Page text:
Research Journal

The information, ideas and opinions expressed are those of the author and do not necessarily represent those of the United States Department of Agriculture.

Gait Changes And Hock Lameness Studied

Researchers at Michigan State University characterized the gait changes caused by spavin type lameness in the hock. The effects on locomotion were studied at the trot using sophisticated gait analysis techniques before and after temporary inflammation in the lower hock joints was created by injecting endotoxin into the joints.

There were no significant changes in stride, stance or swing durations or stride length in the lame limb. Peak vertical ground reaction force and range of motion in the hock decreased significantly, as did peak power and work done across the joints. Few compensatory changes were detected in other joints or limbs, however there was a decrease in the vertical impulse in the diagonal forelimb.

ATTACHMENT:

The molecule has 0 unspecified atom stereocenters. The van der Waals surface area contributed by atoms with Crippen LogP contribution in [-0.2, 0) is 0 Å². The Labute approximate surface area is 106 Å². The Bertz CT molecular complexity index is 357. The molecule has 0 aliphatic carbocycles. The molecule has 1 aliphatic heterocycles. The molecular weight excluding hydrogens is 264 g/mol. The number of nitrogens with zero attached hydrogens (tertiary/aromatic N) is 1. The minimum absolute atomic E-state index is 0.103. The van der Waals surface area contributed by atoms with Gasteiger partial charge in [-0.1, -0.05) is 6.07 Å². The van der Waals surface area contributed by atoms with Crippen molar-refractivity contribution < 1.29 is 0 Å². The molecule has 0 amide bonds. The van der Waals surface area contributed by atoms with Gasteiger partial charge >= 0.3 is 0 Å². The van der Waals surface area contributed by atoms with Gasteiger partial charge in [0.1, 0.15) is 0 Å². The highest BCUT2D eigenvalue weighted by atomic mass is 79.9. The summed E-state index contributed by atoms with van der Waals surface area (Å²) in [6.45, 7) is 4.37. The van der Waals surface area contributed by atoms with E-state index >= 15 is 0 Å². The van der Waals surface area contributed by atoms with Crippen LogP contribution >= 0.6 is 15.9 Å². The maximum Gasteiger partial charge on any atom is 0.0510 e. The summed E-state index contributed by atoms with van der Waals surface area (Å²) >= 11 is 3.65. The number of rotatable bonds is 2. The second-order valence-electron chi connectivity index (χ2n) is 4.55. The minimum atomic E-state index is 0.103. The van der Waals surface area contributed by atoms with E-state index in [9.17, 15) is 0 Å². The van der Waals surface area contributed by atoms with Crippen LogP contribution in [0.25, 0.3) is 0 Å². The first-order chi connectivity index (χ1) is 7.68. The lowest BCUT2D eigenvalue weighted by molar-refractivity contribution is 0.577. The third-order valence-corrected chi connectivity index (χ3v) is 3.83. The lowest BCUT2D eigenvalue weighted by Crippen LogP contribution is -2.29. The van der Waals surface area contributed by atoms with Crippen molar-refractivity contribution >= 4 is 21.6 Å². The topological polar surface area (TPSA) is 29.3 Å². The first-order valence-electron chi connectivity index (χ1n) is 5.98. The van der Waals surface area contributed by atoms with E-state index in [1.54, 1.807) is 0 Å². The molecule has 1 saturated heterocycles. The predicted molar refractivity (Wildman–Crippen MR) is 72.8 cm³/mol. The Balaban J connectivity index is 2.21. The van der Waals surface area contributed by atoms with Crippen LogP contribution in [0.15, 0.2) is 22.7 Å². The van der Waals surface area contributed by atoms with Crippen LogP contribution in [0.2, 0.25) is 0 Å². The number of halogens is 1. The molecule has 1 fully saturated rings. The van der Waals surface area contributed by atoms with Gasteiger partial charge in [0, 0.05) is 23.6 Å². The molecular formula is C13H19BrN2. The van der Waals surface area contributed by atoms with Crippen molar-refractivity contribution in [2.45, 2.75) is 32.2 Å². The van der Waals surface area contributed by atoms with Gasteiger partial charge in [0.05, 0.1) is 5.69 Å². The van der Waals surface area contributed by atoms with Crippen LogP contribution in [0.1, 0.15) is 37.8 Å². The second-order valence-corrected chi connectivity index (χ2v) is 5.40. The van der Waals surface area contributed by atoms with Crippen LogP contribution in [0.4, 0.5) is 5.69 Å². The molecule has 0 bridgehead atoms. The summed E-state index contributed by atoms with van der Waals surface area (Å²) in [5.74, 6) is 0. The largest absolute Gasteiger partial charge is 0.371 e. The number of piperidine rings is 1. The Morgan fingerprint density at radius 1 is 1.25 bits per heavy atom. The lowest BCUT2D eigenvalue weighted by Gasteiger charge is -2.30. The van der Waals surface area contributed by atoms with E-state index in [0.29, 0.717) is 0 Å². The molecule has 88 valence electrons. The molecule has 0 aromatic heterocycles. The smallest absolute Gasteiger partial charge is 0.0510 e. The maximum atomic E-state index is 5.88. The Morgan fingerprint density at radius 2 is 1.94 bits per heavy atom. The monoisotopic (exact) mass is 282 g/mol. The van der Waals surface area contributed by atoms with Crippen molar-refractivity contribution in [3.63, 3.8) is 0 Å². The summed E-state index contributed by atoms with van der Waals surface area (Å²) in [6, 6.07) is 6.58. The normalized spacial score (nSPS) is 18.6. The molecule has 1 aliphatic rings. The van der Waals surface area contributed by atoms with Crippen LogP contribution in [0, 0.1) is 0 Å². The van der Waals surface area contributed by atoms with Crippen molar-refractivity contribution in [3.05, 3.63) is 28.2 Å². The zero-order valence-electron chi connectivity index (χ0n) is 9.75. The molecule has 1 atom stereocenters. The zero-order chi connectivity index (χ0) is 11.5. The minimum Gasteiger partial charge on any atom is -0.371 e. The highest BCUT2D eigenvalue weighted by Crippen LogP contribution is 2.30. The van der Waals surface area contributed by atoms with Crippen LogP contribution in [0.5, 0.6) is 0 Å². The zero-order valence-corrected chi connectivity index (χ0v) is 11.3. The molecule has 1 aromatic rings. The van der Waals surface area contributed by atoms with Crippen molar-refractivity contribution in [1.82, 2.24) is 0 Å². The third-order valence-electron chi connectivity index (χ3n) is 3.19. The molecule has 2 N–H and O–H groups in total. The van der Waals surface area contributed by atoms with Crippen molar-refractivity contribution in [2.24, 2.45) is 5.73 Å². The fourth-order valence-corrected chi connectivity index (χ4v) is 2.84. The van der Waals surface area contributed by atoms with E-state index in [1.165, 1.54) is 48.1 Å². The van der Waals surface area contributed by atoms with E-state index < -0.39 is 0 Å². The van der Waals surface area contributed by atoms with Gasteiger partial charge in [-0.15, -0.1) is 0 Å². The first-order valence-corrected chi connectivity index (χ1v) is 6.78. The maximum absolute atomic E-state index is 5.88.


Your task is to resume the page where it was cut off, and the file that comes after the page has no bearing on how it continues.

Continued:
The authors concluded horses are able to compensate for mild unilateral hind limb lameness by reducing the airborne phase of the stride and unloading the lame and diagonal limbs without concurrent increased loading of the other limbs. These adaptations were further described as producing a less bouncy gait.

—Khumsap S, Lanovaz JL, Rosenstein DS, et al. Effect Of Induced Unilateral Synovitis Of Distal Intertarsal And Tarsometatarsal Joints On Sagittal Plane Kinematics And Kinetics Of Trotting Horses. American Journal of Veterinary Research, 2003;64:1491-1495.

MRI Useful for Lameness Diagnosis

Magnetic resonance imaging (MRI) provides physiologic and structural information about bone and soft tissue structures unlike other imaging modalities…

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Albert Kane

Albert J. Kane, DVM, MPVM, Ph.D.

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